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Dr Peter Mallaburn
Central House
14 Upper Woburn Place
Tel: +44 (0)7715 901 991
  • Principal Research Associate
  • Bartlett School Env, Energy & Resources
  • Faculty of the Built Environment
  • Honorary Senior Research Associate
  • Bartlett School Env, Energy & Resources
  • Faculty of the Built Environment

I joined UCL in October 2014 as a visiting scholar and was appointed as an Honorary Fellow in June 2015. I am also editor of Climate Policy Journal.

I began my career in UCL as an electron microscopist and then a plant physiologist, getting my PhD in 1992. I joined the scientific Civil Service, working on acid rain, urban air pollution, climate modelling and energy policy, before moved into international climate policy in 1993. 

In 1996 I switched back into domestic policy and helped write the first UK’s first Climate Change Programme in 1999. I set up the Carbon Trust in 2000, leaving the government in 2002 to become Director of Government Affairs.

I left the Carbon Trust in 2006 to set up Salix Finance, a finance company vehicle set up by the government to accelerate energy efficiency investment in the public sector. I was Salix's first CEO. I left Salix in 2008 to set up my own consultancy company, Policy to Practice Ltd.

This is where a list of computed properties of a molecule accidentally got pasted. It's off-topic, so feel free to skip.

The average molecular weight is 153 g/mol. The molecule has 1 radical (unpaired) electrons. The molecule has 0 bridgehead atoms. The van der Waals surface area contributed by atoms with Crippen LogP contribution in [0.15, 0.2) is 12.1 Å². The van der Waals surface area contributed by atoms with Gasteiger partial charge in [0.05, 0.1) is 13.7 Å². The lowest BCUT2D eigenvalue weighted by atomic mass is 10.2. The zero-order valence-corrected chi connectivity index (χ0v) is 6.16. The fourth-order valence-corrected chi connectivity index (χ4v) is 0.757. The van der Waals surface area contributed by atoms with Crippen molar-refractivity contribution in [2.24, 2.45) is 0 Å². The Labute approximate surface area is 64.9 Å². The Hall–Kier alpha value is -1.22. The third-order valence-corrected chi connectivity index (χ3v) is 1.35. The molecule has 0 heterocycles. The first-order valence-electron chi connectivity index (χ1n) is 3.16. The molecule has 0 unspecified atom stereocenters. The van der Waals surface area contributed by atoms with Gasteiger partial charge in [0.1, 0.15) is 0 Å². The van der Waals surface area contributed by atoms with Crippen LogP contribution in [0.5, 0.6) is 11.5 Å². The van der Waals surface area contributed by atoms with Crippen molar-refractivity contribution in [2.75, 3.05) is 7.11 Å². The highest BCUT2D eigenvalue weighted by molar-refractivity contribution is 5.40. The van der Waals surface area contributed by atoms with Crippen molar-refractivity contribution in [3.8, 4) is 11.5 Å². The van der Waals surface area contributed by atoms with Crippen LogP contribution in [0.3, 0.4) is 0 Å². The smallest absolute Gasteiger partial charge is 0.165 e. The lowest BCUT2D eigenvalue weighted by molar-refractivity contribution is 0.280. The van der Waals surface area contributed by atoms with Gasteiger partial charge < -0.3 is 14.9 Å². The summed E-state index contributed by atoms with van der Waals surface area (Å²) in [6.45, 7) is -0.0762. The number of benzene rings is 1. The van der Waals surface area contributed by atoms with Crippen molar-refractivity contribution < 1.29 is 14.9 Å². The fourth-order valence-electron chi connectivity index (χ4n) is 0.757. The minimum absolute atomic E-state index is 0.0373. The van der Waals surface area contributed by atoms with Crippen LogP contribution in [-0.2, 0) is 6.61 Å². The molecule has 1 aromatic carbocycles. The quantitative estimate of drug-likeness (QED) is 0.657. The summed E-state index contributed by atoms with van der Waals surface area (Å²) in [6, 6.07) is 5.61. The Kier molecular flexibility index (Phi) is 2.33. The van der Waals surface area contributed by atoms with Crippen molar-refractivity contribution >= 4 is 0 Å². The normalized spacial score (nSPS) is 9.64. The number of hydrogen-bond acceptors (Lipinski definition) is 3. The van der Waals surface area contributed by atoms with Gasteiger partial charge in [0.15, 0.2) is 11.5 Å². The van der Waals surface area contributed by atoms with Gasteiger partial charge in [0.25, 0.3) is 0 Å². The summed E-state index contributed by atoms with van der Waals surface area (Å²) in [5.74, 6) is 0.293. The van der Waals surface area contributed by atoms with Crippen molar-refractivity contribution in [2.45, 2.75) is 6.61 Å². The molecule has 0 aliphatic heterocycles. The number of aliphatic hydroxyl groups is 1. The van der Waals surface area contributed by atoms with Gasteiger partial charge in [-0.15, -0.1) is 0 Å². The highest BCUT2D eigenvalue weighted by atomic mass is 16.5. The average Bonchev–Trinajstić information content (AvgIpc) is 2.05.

I picked up the threads of my academic career in 2012 when I was appointed as a Reader in Climate Policy at De Montfort University, Leicester.

Research Summary

My research interests focus on the interactions between research, climate policy and market practice, specialising in commercial and public buildings. I am particularly interested in how government can learn from the experience of real organisations, and how we as researchers can make our findings more meaningful to government.

There are a number of facets to this. Most common is the analysis of current programmes and policies, distilling this down into lessons that are relevant and practical for UK civil servants. 

Second is the history of policy. Civil servants change jobs frequently and have conflicting political objectives, so learning from the past provides valuable continuity and context.

And finally it is important to understand the impact of research on policy more generally and particularly how to frame our policy advice and tender responses more effectively

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